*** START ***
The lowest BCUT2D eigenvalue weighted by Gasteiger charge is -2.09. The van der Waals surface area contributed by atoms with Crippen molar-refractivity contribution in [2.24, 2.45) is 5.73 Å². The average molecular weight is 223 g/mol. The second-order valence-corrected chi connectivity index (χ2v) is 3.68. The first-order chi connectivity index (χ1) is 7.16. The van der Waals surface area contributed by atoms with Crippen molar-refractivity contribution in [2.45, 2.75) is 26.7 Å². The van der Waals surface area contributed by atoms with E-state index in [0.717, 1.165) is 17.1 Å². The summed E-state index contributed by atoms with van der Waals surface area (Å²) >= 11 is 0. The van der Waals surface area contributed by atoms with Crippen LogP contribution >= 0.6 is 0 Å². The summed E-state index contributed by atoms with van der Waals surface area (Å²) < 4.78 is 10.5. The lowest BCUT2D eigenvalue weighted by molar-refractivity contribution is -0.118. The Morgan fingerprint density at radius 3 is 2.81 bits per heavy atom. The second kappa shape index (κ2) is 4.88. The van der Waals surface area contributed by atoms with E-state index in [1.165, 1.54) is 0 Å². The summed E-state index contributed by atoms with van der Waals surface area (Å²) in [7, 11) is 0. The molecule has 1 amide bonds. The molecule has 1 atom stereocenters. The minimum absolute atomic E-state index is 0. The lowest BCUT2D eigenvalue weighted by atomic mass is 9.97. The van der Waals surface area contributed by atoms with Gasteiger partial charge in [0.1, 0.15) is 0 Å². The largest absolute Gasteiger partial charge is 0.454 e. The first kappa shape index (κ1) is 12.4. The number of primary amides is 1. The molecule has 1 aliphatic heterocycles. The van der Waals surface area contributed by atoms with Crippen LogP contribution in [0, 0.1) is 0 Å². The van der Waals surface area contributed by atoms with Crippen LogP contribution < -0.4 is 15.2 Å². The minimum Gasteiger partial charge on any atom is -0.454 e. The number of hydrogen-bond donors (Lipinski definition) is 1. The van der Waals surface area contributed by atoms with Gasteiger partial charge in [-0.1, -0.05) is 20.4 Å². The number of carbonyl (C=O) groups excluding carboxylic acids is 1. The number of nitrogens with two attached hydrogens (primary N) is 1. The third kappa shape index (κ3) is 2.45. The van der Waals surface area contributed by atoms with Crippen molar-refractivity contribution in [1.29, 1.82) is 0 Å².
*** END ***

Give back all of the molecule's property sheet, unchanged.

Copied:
The lowest BCUT2D eigenvalue weighted by Gasteiger charge is -2.09. The van der Waals surface area contributed by atoms with Crippen molar-refractivity contribution in [2.24, 2.45) is 5.73 Å². The average molecular weight is 223 g/mol. The second-order valence-corrected chi connectivity index (χ2v) is 3.68. The first-order chi connectivity index (χ1) is 7.16. The van der Waals surface area contributed by atoms with Crippen molar-refractivity contribution in [2.45, 2.75) is 26.7 Å². The van der Waals surface area contributed by atoms with E-state index in [0.717, 1.165) is 17.1 Å². The summed E-state index contributed by atoms with van der Waals surface area (Å²) >= 11 is 0. The van der Waals surface area contributed by atoms with Crippen LogP contribution >= 0.6 is 0 Å². The summed E-state index contributed by atoms with van der Waals surface area (Å²) < 4.78 is 10.5. The lowest BCUT2D eigenvalue weighted by molar-refractivity contribution is -0.118. The Morgan fingerprint density at radius 3 is 2.81 bits per heavy atom. The second kappa shape index (κ2) is 4.88. The van der Waals surface area contributed by atoms with E-state index in [1.165, 1.54) is 0 Å². The summed E-state index contributed by atoms with van der Waals surface area (Å²) in [7, 11) is 0. The molecule has 1 amide bonds. The molecule has 1 atom stereocenters. The minimum absolute atomic E-state index is 0. The lowest BCUT2D eigenvalue weighted by atomic mass is 9.97. The van der Waals surface area contributed by atoms with Gasteiger partial charge in [0.1, 0.15) is 0 Å². The largest absolute Gasteiger partial charge is 0.454 e. The first kappa shape index (κ1) is 12.4. The number of primary amides is 1. The molecule has 1 aliphatic heterocycles. The van der Waals surface area contributed by atoms with Crippen LogP contribution in [0, 0.1) is 0 Å². The van der Waals surface area contributed by atoms with Crippen LogP contribution < -0.4 is 15.2 Å². The minimum Gasteiger partial charge on any atom is -0.454 e. The number of hydrogen-bond donors (Lipinski definition) is 1. The van der Waals surface area contributed by atoms with Gasteiger partial charge in [-0.1, -0.05) is 20.4 Å². The number of carbonyl (C=O) groups excluding carboxylic acids is 1. The number of nitrogens with two attached hydrogens (primary N) is 1. The third kappa shape index (κ3) is 2.45. The van der Waals surface area contributed by atoms with Crippen molar-refractivity contribution in [1.29, 1.82) is 0 Å².